After enduring travel in an army convoy that rattled over rutted roads for two months navigating from coast to coast in 1919, Dwight Eisenhower’s dream was a national network of paved highways. As president, Ike signed an order in 1956 to build a system of superhighways. Little did he know how that would turn out.
A drive across the USA recently in interstate summer traffic drew intense longing for relief from multiple lanes of hard-charging motorists. One incredible highway scene after another loomed up and disappeared into the rearview mirror. Traffic slowed only for severe congestion, lanes closed for road repairs, and accidents. On a California freeway, the Sunday morning of Labor Day weekend, a beleaguered-looking military convoy crept along the breakdown lane, the helmet-clad troops warily watching a relentless, churning river of cars, vans, SUVs, motorcycles, campers, pickup trucks, utility trucks, garbage trucks, car carriers, rental trucks, 16-wheeler trailer-trucks whooshing past inches from their machinegun mounts.
Squeezed amid careening caravans of double-trailer, long-haul truckers and family campers towed by pickup trucks racing in packs lunging for lead position at 70 miles-per-hour-plus, I was drawn to old-fashioned roadside attractions to preserve some sanity. Lot of roadside crosses in Indiana, for instance. Either there’s a great revival of evangelical Christianity or a horrendous toll of traffic fatalities. But I was driving too fast to stay out of the path of a herd of trucks to figure it out.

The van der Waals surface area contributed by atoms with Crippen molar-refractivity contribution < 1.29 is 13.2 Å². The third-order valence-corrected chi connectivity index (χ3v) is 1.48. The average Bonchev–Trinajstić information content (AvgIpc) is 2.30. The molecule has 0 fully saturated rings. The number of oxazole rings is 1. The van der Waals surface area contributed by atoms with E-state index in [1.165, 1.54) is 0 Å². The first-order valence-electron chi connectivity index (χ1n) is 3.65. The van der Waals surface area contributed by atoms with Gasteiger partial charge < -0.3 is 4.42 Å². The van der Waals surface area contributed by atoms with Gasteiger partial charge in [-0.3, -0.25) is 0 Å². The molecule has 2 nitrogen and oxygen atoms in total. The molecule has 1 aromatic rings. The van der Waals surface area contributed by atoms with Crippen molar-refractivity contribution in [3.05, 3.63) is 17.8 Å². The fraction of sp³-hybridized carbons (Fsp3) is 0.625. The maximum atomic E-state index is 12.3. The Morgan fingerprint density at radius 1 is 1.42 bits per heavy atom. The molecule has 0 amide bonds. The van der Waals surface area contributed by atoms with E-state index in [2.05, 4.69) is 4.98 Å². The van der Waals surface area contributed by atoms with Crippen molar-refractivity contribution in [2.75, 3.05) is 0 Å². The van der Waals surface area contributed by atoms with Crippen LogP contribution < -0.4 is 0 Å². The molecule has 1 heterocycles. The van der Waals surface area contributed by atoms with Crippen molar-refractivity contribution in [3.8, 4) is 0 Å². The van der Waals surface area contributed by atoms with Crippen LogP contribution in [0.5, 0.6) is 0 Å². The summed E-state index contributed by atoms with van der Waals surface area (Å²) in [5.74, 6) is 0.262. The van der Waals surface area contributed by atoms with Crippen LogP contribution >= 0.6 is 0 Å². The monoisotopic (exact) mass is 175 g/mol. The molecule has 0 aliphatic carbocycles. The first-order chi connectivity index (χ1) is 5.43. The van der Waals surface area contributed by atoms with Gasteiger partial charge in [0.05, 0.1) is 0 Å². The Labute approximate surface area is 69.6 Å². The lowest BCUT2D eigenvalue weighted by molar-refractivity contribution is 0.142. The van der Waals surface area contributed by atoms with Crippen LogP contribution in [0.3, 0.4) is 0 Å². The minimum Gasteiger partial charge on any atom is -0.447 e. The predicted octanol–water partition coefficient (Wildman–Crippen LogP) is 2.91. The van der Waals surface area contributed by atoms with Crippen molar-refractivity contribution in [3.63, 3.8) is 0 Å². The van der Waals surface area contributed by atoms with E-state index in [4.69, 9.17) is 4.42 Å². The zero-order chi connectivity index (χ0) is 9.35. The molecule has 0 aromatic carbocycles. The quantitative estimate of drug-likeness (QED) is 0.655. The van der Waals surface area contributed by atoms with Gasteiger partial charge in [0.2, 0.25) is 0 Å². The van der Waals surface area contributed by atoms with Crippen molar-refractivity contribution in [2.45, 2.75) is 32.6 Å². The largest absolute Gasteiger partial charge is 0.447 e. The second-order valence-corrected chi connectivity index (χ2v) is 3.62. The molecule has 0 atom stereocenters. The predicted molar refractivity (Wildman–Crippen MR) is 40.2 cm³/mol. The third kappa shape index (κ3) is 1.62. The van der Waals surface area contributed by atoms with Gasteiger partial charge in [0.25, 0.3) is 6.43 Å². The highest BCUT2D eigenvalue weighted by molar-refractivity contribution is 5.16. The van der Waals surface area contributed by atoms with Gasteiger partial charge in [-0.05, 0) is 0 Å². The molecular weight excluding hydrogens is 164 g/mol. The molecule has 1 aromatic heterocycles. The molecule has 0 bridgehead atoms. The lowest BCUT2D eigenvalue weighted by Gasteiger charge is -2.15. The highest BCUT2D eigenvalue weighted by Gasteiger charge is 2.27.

It was intriguing to find out that Jesse James hid out in a cave in Missouri. Roadside signs touting that piece of history flashed past, as my speedometer and the trucks hammering on my back bumper topped 80 miles per hour. Didn’t catch the name of the cave. Signs for kayaking in the Ozarks similarly flashed past. Just so with the first sight of a cattle ranch in Oklahoma, an old oil well in Texas, the Petrified Forest in Arizona.
I barely remember New Mexico on the first pass. I drove across the entire state amid a stampede of trucks and campers tearing up the interstate at a breakneck clip, mileposts zipping past in the blink of an eye. Out of the corners of my frazzled eyes, picturesque mesas peeked up in the distance.
But a sight in Arizona made me slam on the brakes and grab the camera. Fortunately, there wasn’t a truck on my bumper, a rarer occurrence on the two-lane old road to the less-visited north side of the Grand Canyon. What caught my attention was a sign on the edge of a remote village. Next to a painted silhouette of soldiers were these words in red letters: “BRING THEM HOME.” Nearby was an older sign that set the scene: “Echo Cliffs Veterans Memorial Park, Cedar Ridge, Arizona.”
After that, I looked for every opportunity to get off the interstate and take an old road to where I was going for the day. And in traveling from coast to coast and back, I saw a lot more of America—golden meadows of mountain wildflowers, fascinating small town landmarks, kayakers in a Colorado River gorge—the further I got off the highway.